While the rabies test has the longest lead time, there are several other diseases and parasites for which your pet will need to be treated before they can travel. You should expect to make a treatment plan spanning several months with your chosen facility. 

The Departure

Every airline has its own policies regarding the transportation of pets and it is up to you to meet their standards. Do not take it for granted that an airline will be responsible for your pet's health. Pets are not always given a high priority by airport staff and can suffer, or even die, if not properly housed and attended on a flight. Make sure you choose an airline where animals in cargo are housed in a compartment with pressure and temperature regulation. Use the best quality transportation crate you can find, and double-check with the airline on their regulations concerning size, locking mechanisms and reinforcement of the crate. 

Flying can be traumatic for a dog or cat who is not used to being enclosed. Many airlines will not permit your pet to travel if it has been tranquilized, and rightly so, as doing this carries the risk that your pet will stop breathing if not strictly monitored. If your pet is not used to being contained in a crate, you should start training them to accept it well before departure. Put them into the crate and gradually leave them there for longer and longer periods without contact. This can be hard on you, but it will be much harder on your pet if they do not learn that being put into a crate, alone, does not mean they are being abandoned for all time.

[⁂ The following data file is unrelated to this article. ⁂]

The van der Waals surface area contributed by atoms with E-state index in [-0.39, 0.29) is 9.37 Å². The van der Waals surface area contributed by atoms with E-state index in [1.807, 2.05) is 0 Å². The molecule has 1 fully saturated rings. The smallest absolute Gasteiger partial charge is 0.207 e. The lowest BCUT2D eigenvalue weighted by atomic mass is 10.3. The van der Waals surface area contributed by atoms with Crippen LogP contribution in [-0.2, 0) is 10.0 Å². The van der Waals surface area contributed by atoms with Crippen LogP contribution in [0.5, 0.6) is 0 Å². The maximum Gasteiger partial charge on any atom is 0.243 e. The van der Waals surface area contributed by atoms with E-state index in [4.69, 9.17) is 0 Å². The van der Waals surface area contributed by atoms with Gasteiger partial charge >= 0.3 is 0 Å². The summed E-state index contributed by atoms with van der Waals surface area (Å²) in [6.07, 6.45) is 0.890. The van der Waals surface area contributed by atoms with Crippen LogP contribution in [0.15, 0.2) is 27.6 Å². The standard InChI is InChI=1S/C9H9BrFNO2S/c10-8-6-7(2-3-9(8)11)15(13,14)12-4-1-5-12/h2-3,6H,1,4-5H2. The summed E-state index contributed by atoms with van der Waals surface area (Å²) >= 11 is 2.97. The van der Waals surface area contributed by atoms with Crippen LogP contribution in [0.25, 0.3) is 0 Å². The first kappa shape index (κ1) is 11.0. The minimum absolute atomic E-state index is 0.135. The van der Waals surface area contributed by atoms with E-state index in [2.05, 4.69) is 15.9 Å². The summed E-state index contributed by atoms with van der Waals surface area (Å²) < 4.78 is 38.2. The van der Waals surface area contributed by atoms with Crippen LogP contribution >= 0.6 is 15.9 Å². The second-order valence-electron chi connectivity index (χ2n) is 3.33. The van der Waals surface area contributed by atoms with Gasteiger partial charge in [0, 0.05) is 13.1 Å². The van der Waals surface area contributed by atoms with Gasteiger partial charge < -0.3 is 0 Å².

Within five days before your departure, your pet must pass a final examination and receive a Veterinary Health Certificate. You will also need to arrange quarantine transport and accommodation for your pet on arrival. The Department of Agriculture runs quarantine facilities for this purpose, or you can choose an approved private facility. Your pet will have to stay for a minimum of ten days in quarantine on arrival, but be aware that this could be extended. If, for example, a tick is found on your dog, it will have to stay in quarantine for another three or more weeks. During the ten days of quarantine you will not be allowed to visit your pet. However, after that time is up, your pet will finally be officially welcome on Australian soil and you can welcome your loved one home. 

Bringing a pet into Australia can be frustrating, but all the laws are in place for good reasons. To safeguard the health and well-being of your pet, and all the people and animals of Australia. If you are determined to bring a pet with you to Australia, following the guidelines and taking your time to plan ahead will make the entire process much easier for both you and your pet. 

About the author

Melbourne-based freelance writer Rachel Sawaya has a Masters of Creative Writing from Victoria University of Wellington. Rachel has traveled extensively, and been employed as an aid worker, a librarian and a teacher, but writing has always been her first love. She has worked for WiseGEEK, Xiaoduo Media and Demand Studios, among others.


Rachel has an enduring love and fascination for animals of all kinds. She has kept doves, guinea fowl, horses, rabbits, quail, hamsters, frogs, dogs, cats and basically any animal that seemed to need a home.


Originally from New Zealand, Rachel is still hoping to see a snake in the wild, but so far the Melbourne suburbs have disappointed her.